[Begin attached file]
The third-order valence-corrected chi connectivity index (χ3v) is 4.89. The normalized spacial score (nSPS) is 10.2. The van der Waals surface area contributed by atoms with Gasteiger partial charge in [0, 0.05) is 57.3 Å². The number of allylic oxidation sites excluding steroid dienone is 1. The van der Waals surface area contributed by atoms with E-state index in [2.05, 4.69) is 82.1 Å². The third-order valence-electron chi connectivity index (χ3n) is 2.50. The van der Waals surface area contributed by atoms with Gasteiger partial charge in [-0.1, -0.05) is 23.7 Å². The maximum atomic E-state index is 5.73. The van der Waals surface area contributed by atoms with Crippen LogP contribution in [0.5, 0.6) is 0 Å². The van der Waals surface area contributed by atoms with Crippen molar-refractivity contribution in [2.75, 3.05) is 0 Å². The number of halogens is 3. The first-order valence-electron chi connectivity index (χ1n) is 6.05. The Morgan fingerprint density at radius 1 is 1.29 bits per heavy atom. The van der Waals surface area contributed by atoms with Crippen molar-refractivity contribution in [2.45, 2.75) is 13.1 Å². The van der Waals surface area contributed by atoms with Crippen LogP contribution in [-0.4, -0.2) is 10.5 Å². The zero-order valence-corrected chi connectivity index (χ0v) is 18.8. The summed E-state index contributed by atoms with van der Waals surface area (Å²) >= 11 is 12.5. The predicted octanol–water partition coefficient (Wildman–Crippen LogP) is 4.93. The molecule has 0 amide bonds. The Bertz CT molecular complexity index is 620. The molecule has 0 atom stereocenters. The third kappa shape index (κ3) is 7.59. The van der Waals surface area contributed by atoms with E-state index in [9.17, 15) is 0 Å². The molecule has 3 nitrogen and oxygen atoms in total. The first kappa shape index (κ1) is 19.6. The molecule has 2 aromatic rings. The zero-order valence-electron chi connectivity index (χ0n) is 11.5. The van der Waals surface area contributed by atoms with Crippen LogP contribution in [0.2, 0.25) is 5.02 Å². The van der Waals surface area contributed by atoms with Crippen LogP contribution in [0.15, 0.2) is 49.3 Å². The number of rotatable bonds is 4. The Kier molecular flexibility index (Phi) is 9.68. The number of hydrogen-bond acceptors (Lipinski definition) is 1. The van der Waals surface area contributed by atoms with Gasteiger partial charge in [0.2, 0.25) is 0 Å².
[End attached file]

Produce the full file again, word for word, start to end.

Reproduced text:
The third-order valence-corrected chi connectivity index (χ3v) is 4.89. The normalized spacial score (nSPS) is 10.2. The van der Waals surface area contributed by atoms with Gasteiger partial charge in [0, 0.05) is 57.3 Å². The number of allylic oxidation sites excluding steroid dienone is 1. The van der Waals surface area contributed by atoms with E-state index in [2.05, 4.69) is 82.1 Å². The third-order valence-electron chi connectivity index (χ3n) is 2.50. The van der Waals surface area contributed by atoms with Gasteiger partial charge in [-0.1, -0.05) is 23.7 Å². The maximum atomic E-state index is 5.73. The van der Waals surface area contributed by atoms with Crippen LogP contribution in [0.5, 0.6) is 0 Å². The van der Waals surface area contributed by atoms with Crippen molar-refractivity contribution in [2.75, 3.05) is 0 Å². The number of halogens is 3. The first-order valence-electron chi connectivity index (χ1n) is 6.05. The Morgan fingerprint density at radius 1 is 1.29 bits per heavy atom. The van der Waals surface area contributed by atoms with Crippen molar-refractivity contribution in [2.45, 2.75) is 13.1 Å². The van der Waals surface area contributed by atoms with Crippen LogP contribution in [-0.4, -0.2) is 10.5 Å². The zero-order valence-corrected chi connectivity index (χ0v) is 18.8. The summed E-state index contributed by atoms with van der Waals surface area (Å²) >= 11 is 12.5. The predicted octanol–water partition coefficient (Wildman–Crippen LogP) is 4.93. The molecule has 0 amide bonds. The Bertz CT molecular complexity index is 620. The molecule has 0 atom stereocenters. The third kappa shape index (κ3) is 7.59. The van der Waals surface area contributed by atoms with E-state index in [9.17, 15) is 0 Å². The molecule has 3 nitrogen and oxygen atoms in total. The first kappa shape index (κ1) is 19.6. The molecule has 2 aromatic rings. The zero-order valence-electron chi connectivity index (χ0n) is 11.5. The van der Waals surface area contributed by atoms with Crippen LogP contribution in [0.2, 0.25) is 5.02 Å². The van der Waals surface area contributed by atoms with Crippen LogP contribution in [0.15, 0.2) is 49.3 Å². The number of rotatable bonds is 4. The Kier molecular flexibility index (Phi) is 9.68. The number of hydrogen-bond acceptors (Lipinski definition) is 1. The van der Waals surface area contributed by atoms with Gasteiger partial charge in [0.2, 0.25) is 0 Å².